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The Mysteries - Yiimimangaliso

Rating: 4 out of 5 stars
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This pulsating South African version of the Chester Mystery plays is improved beyond recognition from its seasons in the Wilton’s Music Hall and the West End seven years ago.

God really is a woman after all. And the all-drumming, all-dancing township spectacular, spoken and sung in English and several African tongues, looks far less amateurish in the cosy Garrick than it did in the vasty Queen’s.

Mark Dornford-May’s production for the Cape Town company Isango Portobello forges an impressive theatrical consistency between the folkish simplicity of the Chester cycle – much more of which is now delightfully comprehensible – and the African shanty-town rituals which meld into an allegory of a military junta, with riot shields and battle fatigues.

Dominating all is the amazing Pauline Malefane, who was Queen of the Night in the company’s stunning, marimba version of The Magic Flute at the Young Vic last year. She has graduated from playing the Virgin Mary in The Mysteries to the top dog deity, presiding over the Old Testament stories with serene grandeur in robes and rich vocalizations.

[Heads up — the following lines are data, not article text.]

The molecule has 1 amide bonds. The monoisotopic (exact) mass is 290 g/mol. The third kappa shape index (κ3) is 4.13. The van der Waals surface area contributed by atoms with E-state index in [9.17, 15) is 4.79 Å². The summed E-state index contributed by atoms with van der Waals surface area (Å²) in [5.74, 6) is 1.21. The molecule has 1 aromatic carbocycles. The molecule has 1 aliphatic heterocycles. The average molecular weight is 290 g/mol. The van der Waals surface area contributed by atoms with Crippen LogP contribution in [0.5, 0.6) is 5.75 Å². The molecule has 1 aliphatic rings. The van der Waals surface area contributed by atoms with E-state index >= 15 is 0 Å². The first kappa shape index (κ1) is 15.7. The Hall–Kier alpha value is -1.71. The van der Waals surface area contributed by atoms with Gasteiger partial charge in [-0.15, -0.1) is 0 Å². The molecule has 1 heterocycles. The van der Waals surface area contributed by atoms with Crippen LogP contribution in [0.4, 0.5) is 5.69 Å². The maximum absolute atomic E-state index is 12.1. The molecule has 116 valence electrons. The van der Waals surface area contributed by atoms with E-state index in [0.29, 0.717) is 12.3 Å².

The ladder is her throne, her angels a cluster of chanting, swaying gospel singers backed up by the townsfolk in headscarves and boiler suits on a simple stage of scaffolding and corrugated iron, with a long ramp leading into the front stalls.

Lucifer in a red leather suit and basque – Noluthando Boqwana is a sensational cat woman, slithering as the snake in Eden and crowing triumphantly as Peter’s nemesis at the moment of betrayal – is cast down in fire and is thereafter a permanent presence of pure evil, “wicked” in the ways of the devil and Michael Jackson.

Malefane’s God despairs at the slaughter of the innocents and brilliantly conveys – in the hiatus of the interval, it seems – her determination to come on down as Jesus, which she does by discarding her head-piece and robes and leading a dance of new faith with the fishermen apostles.

The ladder becomes her cross, the crucifixion staged as a moving lament for mankind before, with the Resurrection, and the forgiveness of Peter, the dance can be renewed in joyous fellowship.

It’s a fantastic appropriation of the Mysteries, easily the best since Bill Bryden’s National Theatre version, and a great musical explosion on bongos, steel drums and oil canisters, with an untreated, unamplified score ranging from gospel and street music to “You Are My Sunshine” when Noah and his family sight land at last after the floods. Irresistible.


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